It sucks that the Giants played three, top shelf National League teams (St. Louis, Philadelphia and Colorado) and came "Oh-So Close" to sweeping each one. Then again, you can't argue with six out of nine, especially against those caliber of teams.
While the Giants couldn't finish off the Rockies today, Giants fans have to be optimistic about their chances in the NL West. What made the Giants so successful this weekend? Well, I think it's safe to say that Giants fans can thank the starting rotation, specifically Barry Zito and Matt Cain.
If you break down Zito, Cain and Jonathan Sanchez's performances over the weekend, they all show some interesting things.
First, let's look at Zito's numbers on last Friday's start (information courtesy of Brooks Baseball.net and their Pitch F/X tool).
|Pitch Type||Avg Speed||Max Speed||Avg H-Break||Avg V-Break||Count||Strikes / %||Swinging Strikes / %||Nibbleness||Time to Plate|
|FF (FourSeam Fastball)||85.96||87.6||6.37||10.20||33||19 / 57.58%||2 / 6.06%||6.22||0.437|
|CH (Changeup)||74.24||75.9||6.88||2.68||12||8 / 66.67%||1 / 8.33%||4.15||0.503|
|SL (Slider)||78.36||81.5||-3.92||1.81||20||14 / 70.00%||2 / 10.00%||8.17||0.476|
|CU (Curveball)||73.14||76.5||-5.34||-10.98||25||16 / 64.00%||4 / 16.00%||8.65||0.526|
|FT (TwoSeam Fastball)||85.59||87.5||9.25||7.59||29||18 / 62.07%||1 / 3.45%||4.74||0.438|
|Pitch classifications provided by the Gameday Algorithm and may be inaccurate.|
From the information above, you can see that Zito was extremely effective with his breaking pitches, specifically his slider and curve ball. Last Friday's start was just another example of Zito's success this year: his fastball velocity is up early this year, which makes his curve and slider, even more effective.
Last year, and in 2008, when his fastball velocity waned in April, he got mashed, simply because the curve and slider were too close in terms of velocity to his fastball (Thus, it being easier for hitters to adjust). That hasn't been the case this year, and Zito arguably has been the Giants' best pitcher this April (it's either him or Tim Lincecum). Granted, his low BABIP (.209) is still a concern (how will his numbers look when his BABIP eventually rises?) but you can't argue with the results from the big lefty.
Cain also posted an impressive start yesterday, finally earning some run support, and also struck some guys out too boot (eight in eight innings pitched), en route to his first victory of the year.
What is most impressive about Cain's start though is how he bounced back despite rough second and third innings in terms of pitch count.
|Inning||Pitches in Inning||Strikes in Inning||Strike% in Inning||Cumulative Total Pitches|
After the second and third, I didn't think Cain would go more than six (seven at the max). The pitch count was high at 65 after the third, and by the fourth, the Giants had already produced a decent impact in terms of run support to cover the Giants right-hander.
However, Cain buckled down and performed admirably. After throwing 49 pitches in the second and third inning combined, and only throwing 29 strikes (his strike percentage in the second and third combined was 59 percent), Cain buckled and threw 57 pitches over the next five innings (including 42 pitches for strikes). Additionally, Cain kept bringing the heat, as his fastball velocity still stayed in the 90-93 MPH range, even after he got past the 100 pitch mark.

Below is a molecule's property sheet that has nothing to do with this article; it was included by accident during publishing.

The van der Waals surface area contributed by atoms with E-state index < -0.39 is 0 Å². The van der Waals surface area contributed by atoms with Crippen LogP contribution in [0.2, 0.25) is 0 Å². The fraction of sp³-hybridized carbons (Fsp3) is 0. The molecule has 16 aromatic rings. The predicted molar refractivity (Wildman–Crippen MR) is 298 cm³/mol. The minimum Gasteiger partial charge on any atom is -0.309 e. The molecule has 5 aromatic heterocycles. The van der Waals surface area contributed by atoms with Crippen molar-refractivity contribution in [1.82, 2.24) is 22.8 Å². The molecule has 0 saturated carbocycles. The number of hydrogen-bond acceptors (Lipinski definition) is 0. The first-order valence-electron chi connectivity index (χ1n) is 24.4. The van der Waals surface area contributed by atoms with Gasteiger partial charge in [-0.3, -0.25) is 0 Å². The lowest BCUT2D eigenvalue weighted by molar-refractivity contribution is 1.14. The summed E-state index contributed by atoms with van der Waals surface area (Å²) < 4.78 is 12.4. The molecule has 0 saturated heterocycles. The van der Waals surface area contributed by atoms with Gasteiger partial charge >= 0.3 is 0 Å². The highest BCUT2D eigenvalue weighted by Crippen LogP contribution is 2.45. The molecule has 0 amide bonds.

Say what you want about Cain: he doesn't strike a lot of guys out, he puts too many ball in play, he doesn't get enough run support, etc. The kid is tough and has a lot of mental makeup, as evidenced by his excellent start against the Rockies.
Unfortunately, you can't say the same of Sanchez and his start today.
If you look at the first inning, Sanchez looked to be on his way to another unbelievable performance. He threw only eight pitches in the first inning, all of them for strikes. The second inning though, he started to show some warning signs. He threw 33 pitches in the two innings combined, 20 of the pitches for strikes (60.6 percent).
And then, in true, "Brian De Palma Post-Mission Impossible" fashion, Sanchez fell off a cliff in the fourth. He threw 32 pitches, and only 15 for strikes (46.88 percent). Though he only allowed one run that inning, he continued to struggle into the fifth, unable to regain the control he had shown in the first inning. It was safe to say, by the fifth, it was just a slippery slope for the Giants in general, especially considering the fact that Chacin was owning the Giants' hitters today like the Kardashian sisters owning athletic stars with their...ugh..."qualities".
Bottom line though for Sanchez? His problem today proved to be the problem he's had his whole career: consistency with his command.
Check out the strikezone plot for him in today's game.
Not exactly impressive, huh? A lot of white in that strike zone.
Then again, you have to expect games like this from Sanchez. He has incredible strikeout stuff, but his control is going to wane up and down. That's just the reality of who he is as a pitcher. The problem is, you wish these games happen against the Astros and Nationals, teams whom the Giants have a good shot against in terms of getting run support to back up "off" performances like this one today from Sanchez.
Unfortunately, it happens against the Rockies and against an impressive pitcher like Chacin. Oh well. You can't win 'em all, right?
What can we take away from the Giants' two through four pitchers and their performances this weekend? Zito continues to be efficient, Cain can bounce back and Sanchez needs to better composure from inning to inning if he wants to be more like Johan Santana and less like Oliver Perez.